With more campaigning having migrated online, the format presents new challenges and opportunities. “Outreaching voters has been very challenging and screen fatigue is one of the most common causes,” says Alvar Carretero de la Fuente of Joshua Jason Public Relations (JJPR), the Los Angeles-based firm hired by Well Go to strategise publicity and get the film to voters. JJPR has worked on nominated films such as Mamoru Hosoda’s Mirai and Spike Lee’s BlacKkKlansman (both in 2019).

But the computer screen can be “a great equaliser in many ways”, says de la Fuente. Online screenings also seemed to work well under the current voting rules for the international feature film category, which over recent years have seen wider participation by Ampas members, versus the traditional Los Angeles-centred voting committee.

One voter from Asia echoes his sentiments, “My inbox was inundated with screening invites, including personal emails from directors who urge me to watch their films. A few DVDs also arrived.”

In the end, she picked some screenings with recommendations from friends and director Q&As organized in Asia time zones. It is a new experience for her to participate in such Q&As. “Nobody would reach out to us to meet the directors before. Zoom has made that possible now.”

Pfardrescher feels that all contenders benefited from the changes in voting rules and the longer shortlist, expanded from 10 to 15 titles — which were determined solely by votes from the international feature branch, without any “safety net” intervention from the international executive committee. “The power of the whole process this season was in the hands of the Academy voters. Everything was more transparent and ultimately, the Academy members voted for the movies they loved.”

When it comes to final voting (April 15-20) to determine the winner, Pfardrescher adds that this year all Academy members — instead of just the international feature branch — can vote for best international feature, as long as they have viewed all five nominees. This is in line with the Academy’s initiative to diversify its membership over the past few years. The number of international members has almost tripled from 724 to 2,107 since 2015. This year alone, 49% of the invited new 819 members are international, hailing from 68 countries.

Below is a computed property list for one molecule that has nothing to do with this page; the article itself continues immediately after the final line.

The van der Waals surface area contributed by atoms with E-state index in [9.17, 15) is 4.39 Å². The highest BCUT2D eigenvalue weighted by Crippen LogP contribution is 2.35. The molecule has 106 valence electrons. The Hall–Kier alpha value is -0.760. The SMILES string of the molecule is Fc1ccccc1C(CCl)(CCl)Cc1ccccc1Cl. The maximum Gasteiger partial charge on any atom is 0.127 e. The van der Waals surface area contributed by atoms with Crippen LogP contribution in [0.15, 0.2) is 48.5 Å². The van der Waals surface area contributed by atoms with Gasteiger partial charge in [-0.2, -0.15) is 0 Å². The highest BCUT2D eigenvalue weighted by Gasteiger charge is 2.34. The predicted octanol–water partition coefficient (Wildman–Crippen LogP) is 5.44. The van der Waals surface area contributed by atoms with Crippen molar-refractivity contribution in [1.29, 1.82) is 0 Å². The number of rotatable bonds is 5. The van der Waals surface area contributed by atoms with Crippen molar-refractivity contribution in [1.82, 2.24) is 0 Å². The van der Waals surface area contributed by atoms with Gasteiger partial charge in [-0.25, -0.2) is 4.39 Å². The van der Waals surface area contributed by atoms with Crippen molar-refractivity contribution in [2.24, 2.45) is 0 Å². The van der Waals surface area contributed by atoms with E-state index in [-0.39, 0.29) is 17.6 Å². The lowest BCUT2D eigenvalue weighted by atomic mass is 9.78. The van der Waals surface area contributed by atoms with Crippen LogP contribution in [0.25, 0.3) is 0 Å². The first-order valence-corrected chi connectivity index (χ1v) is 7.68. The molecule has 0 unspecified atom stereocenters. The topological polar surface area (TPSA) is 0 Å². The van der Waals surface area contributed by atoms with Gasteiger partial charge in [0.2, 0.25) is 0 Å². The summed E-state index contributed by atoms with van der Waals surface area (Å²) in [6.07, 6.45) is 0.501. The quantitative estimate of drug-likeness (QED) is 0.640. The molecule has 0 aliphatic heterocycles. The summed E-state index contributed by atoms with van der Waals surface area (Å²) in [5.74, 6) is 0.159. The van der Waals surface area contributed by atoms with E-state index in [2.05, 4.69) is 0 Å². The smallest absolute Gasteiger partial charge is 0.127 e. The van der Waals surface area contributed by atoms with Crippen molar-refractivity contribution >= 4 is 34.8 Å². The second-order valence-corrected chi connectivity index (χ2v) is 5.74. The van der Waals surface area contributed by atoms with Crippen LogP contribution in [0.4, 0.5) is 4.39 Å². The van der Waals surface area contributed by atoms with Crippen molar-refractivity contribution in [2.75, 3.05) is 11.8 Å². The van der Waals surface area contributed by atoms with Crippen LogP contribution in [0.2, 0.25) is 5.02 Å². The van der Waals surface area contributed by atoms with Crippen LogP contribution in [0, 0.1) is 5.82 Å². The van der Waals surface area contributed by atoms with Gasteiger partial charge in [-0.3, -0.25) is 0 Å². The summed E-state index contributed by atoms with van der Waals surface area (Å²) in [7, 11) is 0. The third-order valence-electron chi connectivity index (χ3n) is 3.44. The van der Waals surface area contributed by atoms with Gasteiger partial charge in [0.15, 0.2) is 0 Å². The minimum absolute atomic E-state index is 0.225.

JJPR redirected its efforts to expand the reach with more international opportunities. A series of five online screenings was organised, including ones in collaboration with US media partners, and with Tsang — who grew up in Canada and speaks fluent English — participating in online Q&As from his base in Hong Kong. Tsang is in fact the first Hong Kong-born director to have a film nominated for the international feature Oscar, as previous nominations from Hong Kong — Zhang Yimou’s Raise The Red Lantern (in 1992) and Chen Kaige’s Farewell My Concubine (in 1994) — were by mainland Chinese directors. Hong Kong filmmaker Wong Kar Wai’s The Grandmaster made the shortlist in 2013.

While the pandemic has ruled out event-style screenings, some contenders still received celebrity support. Cate Blanchett put her weight behind Greece’s submission Apples, which she executive produced; Ang Lee sat down with Chung Mong-Hong, director of Taiwan’s submission A Sun, in a video produced by Netflix; and Daniela Vega, star of A Fantastic Woman, hosted a Q&A with Chilean director Maite Alberdi for best documentary entry The Mole Agent.

Better Days did not have a celebrity cheerleader. But on Twitter, Baby Driver director Edgar Wright said he “was really happy to see the strong Better Days get a nod in international film” and retweeted actress Lupita Nyong’o’s post in which she described the film as “the most haunting and devastatingly beautiful love story I have ever consumed”.

The film is up against Thomas Vinterberg’s Another Round (Denmark), Alexander Nanau’s Collective (Romania), Kaouther Ben Hania’s The Man Who Sold His Skin (Tunisia) and Jasmila Zbanic’s Quo Vadis, Aida? (Bosnia & Herzegovina) in the international feature category — a strong field but, as the nomination proves, the voting changes have made the process less predictable. Were Better Days to overcome the formidable opposition, it would see the first back-to-back wins for Asian nations in this category, following South Korea’s Parasite last year.